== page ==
The recent release of state papers in Bulgaria confirmed that Mr Markov was regarded as a dangerous dissident by the former communist secret service.

But prosecutors say they’re closing their investigation over who killed him, under legislation allowing a case to be dropped if more than twenty-years have elapsed.

If memory serves me, 60 Minutes did a story about this murder, going so far as to show the tiny ball filled with ricin which was jabbed into his leg from the point of an umbrella.

There’s not much I can add to either story, except to say, there are some people it pays not to tick off.

Link With My Past

I found a link earlier tonight to I don’t know anything about the site, except it’s a commercial outfit, but it did offer a three day trial to look at the 1930 US Census.

First I went and looked for my mom’s family. Nothing. I’ll try again later. Next, my dad’s family.

Goose bumps ran down my spine as I looked and saw their handwritten names: Jacob, Sarah, Anna, Harold and Murray.

There’s nothing earth shattering here. A tiny insight into their lives in Depression era Brooklyn.

My grandfather was 35 and from Austria. He was listed as being a chauffeur. I seem to remember stories that he was once a trolley car driver. Maybe that’s what was meant?

Grandma Sarah was 30 and from Russia. Both she and grandpa could read. Aunt Anna was 10, my dad 4&#189 and Uncle Murray 2 years, 10 months.

They rented their apartment for $25 a month at 80 Middleton Street in Williamsburg, Brooklyn. There were two other families in the building – one of whom was headed by someone also named Fox. He owned the building, worth $4100. If he’s a relative, this is the first I’m hearing it.

The other Fox family spanned a few generations with a grandfather, grown daughter and her husband living there.

The third family was headed by a divorced woman. She had a four year old daughter and a boarder, named Minnie Shonda.

Where listed, each of the adults in the building came from a home where Yiddish was spoken as the first language.&#185

It’s amazing. All of this carefully hidden away for 76 years, waiting for the Internet to set it free.

When I speak with my dad, I’ll see what, if any of this, he remembers.

&#185 – Many people confuse Yiddish with Hebrew. Yiddish is an amalgam of Eastern European languages, spoken primarily by Jews (and so the story goes, Colin Powell). It is a dead language, no longer spoken anywhere in the world as a primary language. My parent’s generation is the last to have Yiddish regularly spoken at home.

Scams – Why Spelling Counts

Remember when you were in school? Ever ask if spelling counts? It does.

Yes, I judge the writer of emails received by sentence structure and spelling. Who knew the Internet would make ‘written skills’ so much more necessary?

Of course, if you’re in business, proper usage can make you look professional… or not.

This email just came from “PayPal”… not! I’ll turn off the spell checker for a moment. The subject was: “IMPORTANT NOTICE: Dear Paypal Member Last 72 Hours For Uptade Your Billing Information.”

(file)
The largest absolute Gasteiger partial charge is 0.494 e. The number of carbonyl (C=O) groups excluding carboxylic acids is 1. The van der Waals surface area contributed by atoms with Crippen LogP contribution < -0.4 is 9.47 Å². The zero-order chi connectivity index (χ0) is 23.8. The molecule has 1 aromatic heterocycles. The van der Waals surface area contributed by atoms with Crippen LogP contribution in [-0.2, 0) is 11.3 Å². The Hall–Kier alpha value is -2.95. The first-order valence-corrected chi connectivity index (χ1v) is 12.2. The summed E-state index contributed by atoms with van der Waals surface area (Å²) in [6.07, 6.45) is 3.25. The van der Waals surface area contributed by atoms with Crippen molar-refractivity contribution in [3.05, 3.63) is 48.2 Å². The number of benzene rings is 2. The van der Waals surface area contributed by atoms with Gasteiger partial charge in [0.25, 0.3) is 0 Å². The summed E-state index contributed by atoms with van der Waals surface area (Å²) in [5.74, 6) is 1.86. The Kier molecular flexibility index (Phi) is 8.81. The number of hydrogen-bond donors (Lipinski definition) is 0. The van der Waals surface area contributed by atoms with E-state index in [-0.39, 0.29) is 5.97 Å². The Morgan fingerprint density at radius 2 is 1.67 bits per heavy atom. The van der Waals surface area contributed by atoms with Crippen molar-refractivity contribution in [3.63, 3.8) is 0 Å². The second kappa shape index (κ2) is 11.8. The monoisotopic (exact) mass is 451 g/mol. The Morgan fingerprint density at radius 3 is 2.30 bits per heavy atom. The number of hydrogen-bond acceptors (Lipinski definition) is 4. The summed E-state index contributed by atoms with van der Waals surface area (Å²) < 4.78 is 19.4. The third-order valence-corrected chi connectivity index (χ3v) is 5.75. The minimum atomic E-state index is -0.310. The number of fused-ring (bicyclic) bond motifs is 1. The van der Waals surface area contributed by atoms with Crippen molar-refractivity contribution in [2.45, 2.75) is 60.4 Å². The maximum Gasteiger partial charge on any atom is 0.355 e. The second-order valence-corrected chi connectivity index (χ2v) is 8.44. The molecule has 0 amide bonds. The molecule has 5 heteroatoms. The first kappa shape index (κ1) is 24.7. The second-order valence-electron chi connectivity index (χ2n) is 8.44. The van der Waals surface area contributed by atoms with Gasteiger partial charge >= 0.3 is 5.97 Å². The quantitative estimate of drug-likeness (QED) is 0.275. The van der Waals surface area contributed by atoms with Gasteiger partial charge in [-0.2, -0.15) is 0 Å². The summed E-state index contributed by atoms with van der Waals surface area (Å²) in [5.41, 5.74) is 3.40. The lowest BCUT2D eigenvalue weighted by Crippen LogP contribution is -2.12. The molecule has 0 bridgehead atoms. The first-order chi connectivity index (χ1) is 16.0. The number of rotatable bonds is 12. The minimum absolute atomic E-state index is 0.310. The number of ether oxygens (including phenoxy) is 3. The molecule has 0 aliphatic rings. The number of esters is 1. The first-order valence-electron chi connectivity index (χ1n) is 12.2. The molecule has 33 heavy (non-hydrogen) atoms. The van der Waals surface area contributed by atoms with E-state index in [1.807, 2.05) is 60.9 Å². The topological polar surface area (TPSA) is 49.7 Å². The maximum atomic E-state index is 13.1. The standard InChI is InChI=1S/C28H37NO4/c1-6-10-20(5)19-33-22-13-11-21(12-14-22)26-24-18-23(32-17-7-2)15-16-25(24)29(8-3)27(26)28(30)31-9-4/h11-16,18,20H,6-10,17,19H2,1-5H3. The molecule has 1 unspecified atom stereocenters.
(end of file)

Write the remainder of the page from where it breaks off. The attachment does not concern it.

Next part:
Security Center

Military Grade Encryption is Only Start

At PayPal, we want to increase your security and comfort level with every transaction. From our Buyer and Seller Protection Policies to out Verification and Reputation systems, we`ll help to keep you safe.

* We Recently noticed one or more attempts to log in to your PayPal account from foreign IP adress and we have reasons to believe that your account was hijacked by a third party without your authorization

* If you recently noticed one or more attempts your account while traveling, the unusual log in attempts may have been initiated by you. However, if your are rightful holder of the account, click on the link below to log into your account and fallow the intrusctions.

* If you choose to ignore our request, you leave us no choise but not temporaly suspend account.

* We ask that you fallow at least 72 hours for the case to be investigated and we strongly recomanded to verify your account in that time.

* If you recived this notice and you are not the authorized account holder, please be aware that it is in violation of PayPal policy to represent oneself as another PayPal user.Such action may also be in violation of local, national, and/or international law. Paypal is misappropriate at the request of law enforment agencies to ensure that perpetrators are prosecuted to the fullest extent of the law.

* Thanks for your patiance as we work togheter to protect your account.

* Sincerly,

* PayPal Account Review Department

* PayPal, an ebay Company

* Please do not respond to this e-mail adress as your reply will not be recived

* Paypal E-mail ID – #98754

I’ve reread it a few times. Forget the obvious misspellings. Look at what else is wrong. The sentences are missing articles, like ‘the’.

Using your best Boris Badinov imitation, say “Military Grade Encryption is Only Start.” It works. Russia is a perfect candidate for the native language of this sender, though others work too.

Some sad sack is going to believe this and sign on, giving up their username and password. You can’t thwart stupidity!

What I don’t understand is why these phishing expeditions aren’t combated by PayPal, or whomever the attack targets, seeding the phisher with identifiable usernames and passwords? They can then immediately tag who is using this info and where they are.

It seems so simple. I must be missing something?